Vol 14, No 2 (2019)

This issue of the journal contains a diverse set of articles. Through a case study of Turkey, Julide Yildirim, Tekin Kose, and Gizem Tanrivere examine the connection between terror attacks and reported feelings of individuals' happiness. Due to advances in data, variable definitions, and estimation techniques, J. Paul Dunne and Nan Tian revisit the econometrics of the "greed vs grievance" debate in Africa. Kjell Hausken and Mthuli Ncube consider theories of revolutions and civil war involving an incumbent, a challenger, and the population. Michael Brzoska proposes new avenues to help estimate countries' and global levels of armaments production. Finally, Jurgen Brauer re-examines how U.S. military expenditures are measured and proposes an alternative measure.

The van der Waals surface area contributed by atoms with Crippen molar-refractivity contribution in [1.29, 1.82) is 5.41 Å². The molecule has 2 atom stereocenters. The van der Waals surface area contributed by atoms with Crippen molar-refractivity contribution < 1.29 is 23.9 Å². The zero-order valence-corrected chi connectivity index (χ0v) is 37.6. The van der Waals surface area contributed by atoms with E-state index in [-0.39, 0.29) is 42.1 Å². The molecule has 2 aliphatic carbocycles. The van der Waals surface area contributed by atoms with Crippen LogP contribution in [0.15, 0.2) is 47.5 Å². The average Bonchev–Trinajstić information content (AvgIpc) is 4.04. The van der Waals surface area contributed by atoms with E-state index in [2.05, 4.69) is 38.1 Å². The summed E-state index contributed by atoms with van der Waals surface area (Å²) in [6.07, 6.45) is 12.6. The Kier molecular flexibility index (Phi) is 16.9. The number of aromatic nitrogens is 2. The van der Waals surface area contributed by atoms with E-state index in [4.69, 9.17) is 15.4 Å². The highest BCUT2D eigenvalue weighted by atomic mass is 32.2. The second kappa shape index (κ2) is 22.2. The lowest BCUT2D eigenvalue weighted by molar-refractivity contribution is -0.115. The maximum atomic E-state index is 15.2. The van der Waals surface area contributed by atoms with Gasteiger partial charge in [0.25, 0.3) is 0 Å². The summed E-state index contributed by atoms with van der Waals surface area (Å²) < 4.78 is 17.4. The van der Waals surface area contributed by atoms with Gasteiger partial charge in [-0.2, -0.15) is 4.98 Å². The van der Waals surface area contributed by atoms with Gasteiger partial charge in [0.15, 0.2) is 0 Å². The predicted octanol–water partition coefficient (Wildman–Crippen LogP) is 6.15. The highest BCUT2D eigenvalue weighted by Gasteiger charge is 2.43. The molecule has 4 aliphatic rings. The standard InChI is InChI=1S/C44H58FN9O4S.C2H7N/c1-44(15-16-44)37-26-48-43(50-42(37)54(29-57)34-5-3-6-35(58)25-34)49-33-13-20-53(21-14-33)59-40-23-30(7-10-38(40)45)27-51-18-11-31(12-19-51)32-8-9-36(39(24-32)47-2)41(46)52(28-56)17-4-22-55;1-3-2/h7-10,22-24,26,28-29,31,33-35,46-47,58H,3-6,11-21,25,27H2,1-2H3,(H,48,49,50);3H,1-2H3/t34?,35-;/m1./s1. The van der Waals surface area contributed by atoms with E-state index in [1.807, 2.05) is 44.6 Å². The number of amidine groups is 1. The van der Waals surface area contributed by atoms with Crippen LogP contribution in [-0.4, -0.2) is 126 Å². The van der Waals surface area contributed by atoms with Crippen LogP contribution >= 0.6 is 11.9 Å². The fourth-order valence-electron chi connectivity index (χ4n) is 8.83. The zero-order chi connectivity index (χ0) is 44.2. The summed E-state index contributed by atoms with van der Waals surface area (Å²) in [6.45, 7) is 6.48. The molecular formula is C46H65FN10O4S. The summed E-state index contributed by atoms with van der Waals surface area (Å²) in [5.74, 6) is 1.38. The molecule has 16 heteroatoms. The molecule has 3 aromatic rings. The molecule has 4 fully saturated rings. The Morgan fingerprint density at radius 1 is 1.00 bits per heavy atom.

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Table of Contents

Articles

The effects of terrorism on happiness: Evidence from Turkey
Jülide Yildirim, Tekin Kose, Gizem Tanrivere
Conflict determinants in Africa
J. Paul Dunne, Nan Tian
The incumbent, challenger, and population during revolution and civil war
Kjell Hausken, Mthuli Ncube
Combining data on military demand and supply for arms production estimates
Michael Brzoska
Don’t just click 'download': The case of U.S. military expenditure data
Jurgen Brauer